In a new filing to bolster his previous arguments for a limited gag order against Trump from threatening potential witnesses and parties in his J6 case, the Special Counsel’s office cited Trump’s Truth Social post where he insanely claimed that General Mark Milley was guilty of treason and should be executed.
- On September 5, shortly before the Government filed its motion, the defendant posted an article on the social media platform Truth Social, on which the defendant has more than 6 million followers, making claims about the Court with the sarcastic caption, “Oh, I’m sure she will be very fair” and an article circulating a false accusation against a Special Counsel’s Office prosecutor with the caption, “Really corrupt!” 3
- On September 6, on Truth Social, the defendant issued two posts attacking the former Vice President, a witness identified in the indictment, in relation to this case, saying that he had seen the Vice President “make up stories about me, which are absolutely false,” and that the witness had gone to the “Dark Side”;4
- In an interview aired on NBC’s Meet the Press on September 17,5 the defendant answered questions for more than an hour, and said, among other things:
- That the Georgia Secretary of State, a witness identified in the indictment,recently said things that he had not, including that the defendant “didn’t do anything wrong” during a phone call constituting an overt act in the indictment;
- That another witness identified in the indictment, the former Attorney General, “didn’t do his job” during the charged conspiracy because he was afraid of being impeached;
- On September 22, on Truth Social, the defendant falsely claimed that the retiring Chairman of the Joint Chiefs of Staff, a witness cited in the indictment, had committed treason and suggested that he should be executed:6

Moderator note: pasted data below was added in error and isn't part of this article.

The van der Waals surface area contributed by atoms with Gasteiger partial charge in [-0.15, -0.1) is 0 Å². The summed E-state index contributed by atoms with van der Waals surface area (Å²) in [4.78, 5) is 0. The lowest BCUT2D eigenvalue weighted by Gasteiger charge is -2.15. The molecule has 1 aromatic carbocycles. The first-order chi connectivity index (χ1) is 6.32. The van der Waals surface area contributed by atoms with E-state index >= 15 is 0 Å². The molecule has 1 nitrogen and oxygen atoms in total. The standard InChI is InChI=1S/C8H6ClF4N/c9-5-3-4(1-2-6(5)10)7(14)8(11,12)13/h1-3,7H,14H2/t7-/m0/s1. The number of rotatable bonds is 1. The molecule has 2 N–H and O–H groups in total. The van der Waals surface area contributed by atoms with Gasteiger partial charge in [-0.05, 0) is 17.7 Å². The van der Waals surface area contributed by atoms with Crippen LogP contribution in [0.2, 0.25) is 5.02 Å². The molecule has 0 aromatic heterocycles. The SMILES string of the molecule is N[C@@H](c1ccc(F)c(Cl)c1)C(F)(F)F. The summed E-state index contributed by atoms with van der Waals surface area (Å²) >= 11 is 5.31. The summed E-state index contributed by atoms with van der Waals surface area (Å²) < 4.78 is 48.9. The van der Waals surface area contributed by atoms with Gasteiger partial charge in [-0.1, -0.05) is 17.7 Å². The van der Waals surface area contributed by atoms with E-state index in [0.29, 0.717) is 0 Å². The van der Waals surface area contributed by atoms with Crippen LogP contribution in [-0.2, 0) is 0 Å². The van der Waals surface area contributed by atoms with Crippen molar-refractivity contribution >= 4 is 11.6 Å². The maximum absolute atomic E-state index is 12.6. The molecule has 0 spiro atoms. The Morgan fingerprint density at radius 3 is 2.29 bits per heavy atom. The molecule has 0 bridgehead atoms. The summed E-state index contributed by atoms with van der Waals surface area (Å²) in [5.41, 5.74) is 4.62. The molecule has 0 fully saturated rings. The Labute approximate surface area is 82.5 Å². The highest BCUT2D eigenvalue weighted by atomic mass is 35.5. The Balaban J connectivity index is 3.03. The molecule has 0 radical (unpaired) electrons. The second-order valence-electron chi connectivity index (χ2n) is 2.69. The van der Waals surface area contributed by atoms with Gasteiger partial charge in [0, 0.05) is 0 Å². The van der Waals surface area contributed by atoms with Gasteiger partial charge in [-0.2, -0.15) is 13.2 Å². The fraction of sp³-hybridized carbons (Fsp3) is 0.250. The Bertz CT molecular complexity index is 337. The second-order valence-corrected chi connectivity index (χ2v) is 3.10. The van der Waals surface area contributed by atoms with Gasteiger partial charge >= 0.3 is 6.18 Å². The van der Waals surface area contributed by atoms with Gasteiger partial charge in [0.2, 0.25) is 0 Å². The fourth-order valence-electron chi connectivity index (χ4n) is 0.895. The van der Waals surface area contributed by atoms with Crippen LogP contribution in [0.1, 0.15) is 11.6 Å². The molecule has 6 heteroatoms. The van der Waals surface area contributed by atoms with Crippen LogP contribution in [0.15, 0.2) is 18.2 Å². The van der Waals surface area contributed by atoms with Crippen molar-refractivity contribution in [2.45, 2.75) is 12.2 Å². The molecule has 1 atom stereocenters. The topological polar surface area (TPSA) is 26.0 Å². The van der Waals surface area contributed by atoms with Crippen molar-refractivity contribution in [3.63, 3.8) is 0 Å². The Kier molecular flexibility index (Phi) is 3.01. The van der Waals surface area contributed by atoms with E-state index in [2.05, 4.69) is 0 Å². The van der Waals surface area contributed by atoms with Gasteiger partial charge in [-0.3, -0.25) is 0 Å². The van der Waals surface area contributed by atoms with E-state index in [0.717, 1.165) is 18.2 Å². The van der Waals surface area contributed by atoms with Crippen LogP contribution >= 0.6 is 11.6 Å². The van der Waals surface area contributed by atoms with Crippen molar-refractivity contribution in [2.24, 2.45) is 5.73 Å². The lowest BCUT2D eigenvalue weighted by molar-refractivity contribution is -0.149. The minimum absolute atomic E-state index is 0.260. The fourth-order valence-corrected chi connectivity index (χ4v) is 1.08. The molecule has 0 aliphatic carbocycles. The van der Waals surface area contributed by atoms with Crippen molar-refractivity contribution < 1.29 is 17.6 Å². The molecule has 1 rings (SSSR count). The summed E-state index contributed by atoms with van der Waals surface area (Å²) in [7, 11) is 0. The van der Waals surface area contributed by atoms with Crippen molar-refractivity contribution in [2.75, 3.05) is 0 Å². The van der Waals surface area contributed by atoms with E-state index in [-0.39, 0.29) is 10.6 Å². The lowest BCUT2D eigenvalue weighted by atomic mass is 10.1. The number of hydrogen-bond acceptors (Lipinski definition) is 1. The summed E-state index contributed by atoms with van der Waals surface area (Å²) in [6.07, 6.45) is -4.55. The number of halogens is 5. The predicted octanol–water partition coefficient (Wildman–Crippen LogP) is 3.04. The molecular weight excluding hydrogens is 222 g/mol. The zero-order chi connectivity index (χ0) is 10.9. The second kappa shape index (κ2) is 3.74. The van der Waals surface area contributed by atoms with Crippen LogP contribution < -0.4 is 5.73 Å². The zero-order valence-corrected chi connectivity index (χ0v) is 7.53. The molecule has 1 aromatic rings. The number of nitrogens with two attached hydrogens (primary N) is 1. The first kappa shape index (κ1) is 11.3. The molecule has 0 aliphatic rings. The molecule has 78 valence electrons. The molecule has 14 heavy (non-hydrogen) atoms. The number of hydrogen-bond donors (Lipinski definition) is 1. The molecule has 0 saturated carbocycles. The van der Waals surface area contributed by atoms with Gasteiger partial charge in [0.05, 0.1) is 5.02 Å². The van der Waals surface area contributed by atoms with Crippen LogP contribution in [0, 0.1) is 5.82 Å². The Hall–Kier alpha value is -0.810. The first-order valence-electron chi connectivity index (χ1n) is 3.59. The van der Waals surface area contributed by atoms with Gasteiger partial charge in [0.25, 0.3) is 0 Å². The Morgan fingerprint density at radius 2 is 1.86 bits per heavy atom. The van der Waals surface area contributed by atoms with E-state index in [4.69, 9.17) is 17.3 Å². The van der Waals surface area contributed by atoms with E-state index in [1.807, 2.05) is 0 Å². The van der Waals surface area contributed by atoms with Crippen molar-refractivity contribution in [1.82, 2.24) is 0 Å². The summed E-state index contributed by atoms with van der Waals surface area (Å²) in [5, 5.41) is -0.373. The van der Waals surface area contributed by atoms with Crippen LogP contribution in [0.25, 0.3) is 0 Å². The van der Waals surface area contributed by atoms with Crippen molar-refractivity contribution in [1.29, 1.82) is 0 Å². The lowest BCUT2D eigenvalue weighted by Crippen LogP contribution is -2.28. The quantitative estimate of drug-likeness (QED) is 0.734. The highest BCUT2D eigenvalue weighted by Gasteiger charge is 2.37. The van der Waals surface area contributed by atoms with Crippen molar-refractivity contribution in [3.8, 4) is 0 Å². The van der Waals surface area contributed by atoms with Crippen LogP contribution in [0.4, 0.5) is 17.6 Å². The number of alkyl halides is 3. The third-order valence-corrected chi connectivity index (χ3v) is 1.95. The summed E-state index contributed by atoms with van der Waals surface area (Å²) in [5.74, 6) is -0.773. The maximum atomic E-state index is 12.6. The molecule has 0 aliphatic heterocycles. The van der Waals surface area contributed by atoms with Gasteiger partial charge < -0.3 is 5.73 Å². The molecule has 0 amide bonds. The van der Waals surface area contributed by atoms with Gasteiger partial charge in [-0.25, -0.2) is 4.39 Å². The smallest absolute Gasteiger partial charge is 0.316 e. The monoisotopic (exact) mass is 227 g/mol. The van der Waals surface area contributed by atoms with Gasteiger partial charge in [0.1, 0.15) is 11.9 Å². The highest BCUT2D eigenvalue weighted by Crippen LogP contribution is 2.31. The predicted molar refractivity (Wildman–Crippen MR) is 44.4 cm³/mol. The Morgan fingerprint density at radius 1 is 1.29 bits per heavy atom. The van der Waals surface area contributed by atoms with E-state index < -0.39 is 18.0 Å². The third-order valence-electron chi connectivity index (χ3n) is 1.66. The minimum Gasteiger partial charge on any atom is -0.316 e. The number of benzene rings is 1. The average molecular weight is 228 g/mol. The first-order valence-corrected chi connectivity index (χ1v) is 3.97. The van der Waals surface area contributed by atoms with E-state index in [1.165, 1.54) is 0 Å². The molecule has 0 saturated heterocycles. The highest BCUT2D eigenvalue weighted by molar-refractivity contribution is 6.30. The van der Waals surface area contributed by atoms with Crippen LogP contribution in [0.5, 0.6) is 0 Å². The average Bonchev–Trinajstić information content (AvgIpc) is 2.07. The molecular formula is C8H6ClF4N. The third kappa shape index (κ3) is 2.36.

- On September 23, on Truth Social, the defendant re-posted with the caption “What a mess!” the false claim that the Georgia Secretary of State “knew [of tens of thousands of fraudulent votes in Georgia in 2020] and covered it up”;7 and
- On September 26, on Truth Social, the defendant posted a link to an article singling out a specific prosecutor in the Special Counsel’s Office and claiming that the SCO is a “team of Lunatics that are working so hard on creating Election Interference . . . ”
The defendant’s baseless attacks on the Court and two individual prosecutors not only could subject them to threats—it also could cause potential jurors to develop views about the propriety of the prosecution, an improper consideration for a juror prior to trial.
Then there is Footnote 9:
The defendant recently was caught potentially violating his conditions of release, and tried to walk that back in similar fashion. In particular, on September 25, the defendant’s campaign spokesman posted a video of the defendant in the Palmetto State Armory, a Federal Firearms Licensee in Summerville, South Carolina. The video posted by the spokesman showed the defendant holding a Glock pistol with the defendant’s likeness etched into it. The defendant stated, “I’ve got to buy one,” and posed for pictures with the FFL owners. The defendant’s spokesman captioned the video Tweet with the representation that the defendant had purchased the pistol, exclaiming, “President Trump purchases a @GLOCKInc in South Carolina!” The spokesman subsequently deleted the post and retracted his statement, saying that the defendant “did not purchase or take possession of the firearm” (a claim directly contradicted by the video showing the defendant possessing the pistol). See Fox News, Trump campaign walks back claim former president purchased Glock amid questions about legality (Sept. 25, 2023), https://www.foxnews.com/politics/trump-campaign-walks-back-claim-former-president- purchased-glock-amid-questions-about-legality (accessed Sept. 26, 2023). Despite his spokesperson’s retraction, the Defendant then re-posted a video of the incident posted by one of his followers with the caption, “MY PRESIDENT Trump just bought a Golden Glock before his rally in South Carolina after being arrested 4 TIMES in a year.”
The defendant either purchased a gun in violation of the law and his conditions of release, or seeks to benefit from his supporters’ mistaken belief that he did so. It would be a separate federal crime, and thus a violation of the defendant’s conditions of release, for him to purchase a gun while this felony indictment is pending. See 18 U.S.C. § 922(n).